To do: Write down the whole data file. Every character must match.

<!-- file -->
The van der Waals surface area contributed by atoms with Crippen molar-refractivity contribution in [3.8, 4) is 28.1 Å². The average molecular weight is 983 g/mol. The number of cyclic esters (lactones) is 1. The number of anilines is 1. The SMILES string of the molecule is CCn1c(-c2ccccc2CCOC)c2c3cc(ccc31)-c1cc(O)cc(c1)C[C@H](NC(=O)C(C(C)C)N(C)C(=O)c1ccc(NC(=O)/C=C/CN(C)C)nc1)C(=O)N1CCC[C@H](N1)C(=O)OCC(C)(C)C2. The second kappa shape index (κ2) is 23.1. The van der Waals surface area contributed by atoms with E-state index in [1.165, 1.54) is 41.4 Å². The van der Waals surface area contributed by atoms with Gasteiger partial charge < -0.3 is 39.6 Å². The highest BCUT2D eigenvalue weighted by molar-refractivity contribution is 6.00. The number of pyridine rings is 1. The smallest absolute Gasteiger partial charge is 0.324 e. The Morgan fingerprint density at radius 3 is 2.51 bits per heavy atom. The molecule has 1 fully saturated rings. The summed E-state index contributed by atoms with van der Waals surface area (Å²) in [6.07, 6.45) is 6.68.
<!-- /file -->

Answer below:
The van der Waals surface area contributed by atoms with Crippen molar-refractivity contribution in [3.8, 4) is 28.1 Å². The average molecular weight is 983 g/mol. The number of cyclic esters (lactones) is 1. The number of anilines is 1. The SMILES string of the molecule is CCn1c(-c2ccccc2CCOC)c2c3cc(ccc31)-c1cc(O)cc(c1)C[C@H](NC(=O)C(C(C)C)N(C)C(=O)c1ccc(NC(=O)/C=C/CN(C)C)nc1)C(=O)N1CCC[C@H](N1)C(=O)OCC(C)(C)C2. The second kappa shape index (κ2) is 23.1. The van der Waals surface area contributed by atoms with E-state index in [1.165, 1.54) is 41.4 Å². The van der Waals surface area contributed by atoms with Gasteiger partial charge < -0.3 is 39.6 Å². The highest BCUT2D eigenvalue weighted by molar-refractivity contribution is 6.00. The number of pyridine rings is 1. The smallest absolute Gasteiger partial charge is 0.324 e. The Morgan fingerprint density at radius 3 is 2.51 bits per heavy atom. The molecule has 1 fully saturated rings. The summed E-state index contributed by atoms with van der Waals surface area (Å²) in [6.07, 6.45) is 6.68.